An international analysis of suicide trends in high-income areas, including England, published on 12 November in the British Medical Journal suggested “either no rise in suicide rates” (in Massachusetts in the US, Victoria in Australia, and England) or “a fall” in suicide rates (in Japan and Norway) during the early months of the pandemic. The picture was less clear in lower-income countries (for example, reports from Nepal suggested a rise in suicides, whereas the opposite appeared to be true in Peru). The report also warned: “Overall, the literature on the effect of Covid-19 on suicide should be interpreted with caution.” In Japan, a recent increase in suicides has caused the government to increase its annual suicide prevention budget by roughly 40 per cent.

The National Confidential Inquiry into Suicide and Safety in Mental Health – an ongoing project at the University of Manchester, which has been collecting in-depth information about all UK suicides since 1996 – found “no evidence of a rise post-lockdown”. It used anonymised “real-time surveillance” systems to compare levels in the pre-lockdown period of January-March 2020 with April-August 2020.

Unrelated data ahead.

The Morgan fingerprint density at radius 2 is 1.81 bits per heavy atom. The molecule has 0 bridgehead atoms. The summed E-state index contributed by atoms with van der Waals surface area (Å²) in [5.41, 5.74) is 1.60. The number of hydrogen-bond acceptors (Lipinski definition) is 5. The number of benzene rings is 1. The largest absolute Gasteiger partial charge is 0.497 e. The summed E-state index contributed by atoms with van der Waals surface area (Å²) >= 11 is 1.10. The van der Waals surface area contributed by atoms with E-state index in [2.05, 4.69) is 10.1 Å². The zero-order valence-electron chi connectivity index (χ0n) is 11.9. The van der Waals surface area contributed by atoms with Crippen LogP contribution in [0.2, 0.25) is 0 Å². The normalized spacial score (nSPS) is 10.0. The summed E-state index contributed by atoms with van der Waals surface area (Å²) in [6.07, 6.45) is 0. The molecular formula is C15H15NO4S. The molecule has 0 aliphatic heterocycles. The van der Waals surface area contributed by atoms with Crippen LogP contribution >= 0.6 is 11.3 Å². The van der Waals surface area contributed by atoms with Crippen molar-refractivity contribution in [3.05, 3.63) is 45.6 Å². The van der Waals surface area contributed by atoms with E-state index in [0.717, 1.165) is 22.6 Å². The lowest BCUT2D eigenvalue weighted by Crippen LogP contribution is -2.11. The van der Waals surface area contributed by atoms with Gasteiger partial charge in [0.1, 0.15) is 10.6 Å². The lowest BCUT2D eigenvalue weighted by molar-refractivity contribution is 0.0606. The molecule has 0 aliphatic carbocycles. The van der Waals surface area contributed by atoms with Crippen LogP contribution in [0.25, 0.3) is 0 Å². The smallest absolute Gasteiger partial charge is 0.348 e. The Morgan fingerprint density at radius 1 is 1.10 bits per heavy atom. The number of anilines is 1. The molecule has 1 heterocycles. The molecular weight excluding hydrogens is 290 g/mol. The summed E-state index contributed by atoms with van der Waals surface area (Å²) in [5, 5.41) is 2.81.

This study added the caveat that “these findings do not rule out higher figures in some areas or as a result of a future economic downturn”. It also found the post-lockdown figures “higher than in the equivalent period in 2019”, but concluded this was due to improvements in its data gathering, and a general, longer-term rise in suicide rates.

Indeed, suicide rates have been rising in the UK since 2018, a year when they reached their highest level since 2002, and reversed a period of continuous decline since 2013.

While there is no data showing the pandemic itself triggering a higher number of suicides, it is still vital to focus on mental health support, early intervention and suicide prevention work at this point.